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What’s Okay to Eat When Breastfeeding

My first baby cried day and night. No matter what I did – walk, sing, carry, soothe – he cried. And cried loudly! He seemed miserable, and I know I was. We found relief when a lactation nurse wondered if the milk in my diet was affecting him. I saw our pediatrician and learned that a dairy-free diet for me was worth a try, and safe for us both.

Many new mothers worry that what they eat may affect their baby. In most cases, the answer is, perhaps surprisingly, no! The most common offender is cow’s milk proteins, and this rarely causes a sensitivity or allergy in solely breastfed babies. Babies who are sensitive or allergic cry at all times of the day for several hours after breastfeeding. They may also have a rash, diarrhea, or blood in their stools. Luckily, babies usually outgrow this reaction to milk.

Other than this, there are no foods that are absolutely off the table when you’re breastfeeding. That won’t stop people from telling you to skip spicy foods or broccoli! The La Leche League website has a great description of this:

“Every culture has lists of foods that are ‘good’ and ‘bad’ for breastfeeding mothers. It happens very often that foods believed to be good in one culture are considered bad in others! In Italy, mothers are often told not to eat garlic, cauliflower, lentils and red peppers. In India most mothers eat all these things and breastfeed very happily. Actually, in parts of India they believe that garlic helps a mother to breastfeed successfully!”

Mothers may notice that after eating certain foods their baby cries or fusses more than usual. In this case, it’s fine to avoid these foods. However, trying to eliminate too many foods, or entire food groups, can lead to nutritional risk for the mom!

Here are some common concerns.


  • Can decrease your milk supply.
  • May change the taste of your milk.
  • Is best avoided or taken occasionally.
  • If you’re going to have a drink, do so right after feeding and then wait at least two hours per drink before you feed again.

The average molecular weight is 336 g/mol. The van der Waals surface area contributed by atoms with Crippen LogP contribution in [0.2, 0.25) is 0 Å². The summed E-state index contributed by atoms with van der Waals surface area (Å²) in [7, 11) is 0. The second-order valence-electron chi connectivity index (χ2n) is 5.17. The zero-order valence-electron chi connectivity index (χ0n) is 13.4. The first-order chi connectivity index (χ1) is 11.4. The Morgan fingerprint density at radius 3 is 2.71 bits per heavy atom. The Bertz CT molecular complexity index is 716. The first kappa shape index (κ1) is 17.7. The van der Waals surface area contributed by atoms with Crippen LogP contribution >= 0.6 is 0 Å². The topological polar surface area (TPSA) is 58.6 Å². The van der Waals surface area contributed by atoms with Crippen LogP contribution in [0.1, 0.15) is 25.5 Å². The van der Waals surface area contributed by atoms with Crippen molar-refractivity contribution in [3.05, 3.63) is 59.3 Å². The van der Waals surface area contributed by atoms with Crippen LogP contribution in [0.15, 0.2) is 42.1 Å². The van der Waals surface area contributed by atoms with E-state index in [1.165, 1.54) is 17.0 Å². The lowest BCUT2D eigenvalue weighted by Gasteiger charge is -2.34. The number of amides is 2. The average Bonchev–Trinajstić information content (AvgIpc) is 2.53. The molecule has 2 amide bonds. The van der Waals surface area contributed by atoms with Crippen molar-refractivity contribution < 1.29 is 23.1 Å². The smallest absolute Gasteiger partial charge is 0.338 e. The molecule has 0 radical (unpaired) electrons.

• And – myth busted – beer does not increase your milk supply!


  • Moderate use is okay! This was a great relief for me to learn. There’s nothing like a cup of coffee to take the edge off the exhaustion that comes with new parenthood!
  • Your breastmilk will only contain about 1 percent of the caffeine you drink.


  • Avoid fish known to have high levels of mercury including albacore (“white” tuna), swordfish, mackerel, tilefish and shark. If you’re a tuna lover, choose canned, “light” tuna.
  • Research mercury levels in local waters before eating fish caught locally or by friends.


  • Many are fine to use, but definitely talk with your doctor before using any over-the-counter, prescription, or herbal medicines, to be sure they’re safe for baby.
  • Skip all recreational drugs.

All of this helped me breastfeed. I had a cup of coffee each morning, an occasional glass of wine, and skipped the fish caught by my brother-in-law. And my son stopped his crying once I stopped eating dairy!

More resources

My Doctor Online — Breastfeeding

La Leche League. This organization’s mission is to help mothers worldwide to breastfeed through mother-to-mother support, encouragement, information, and education, and to promote a better understanding of breastfeeding as an important element in the healthy development of the baby and mother.

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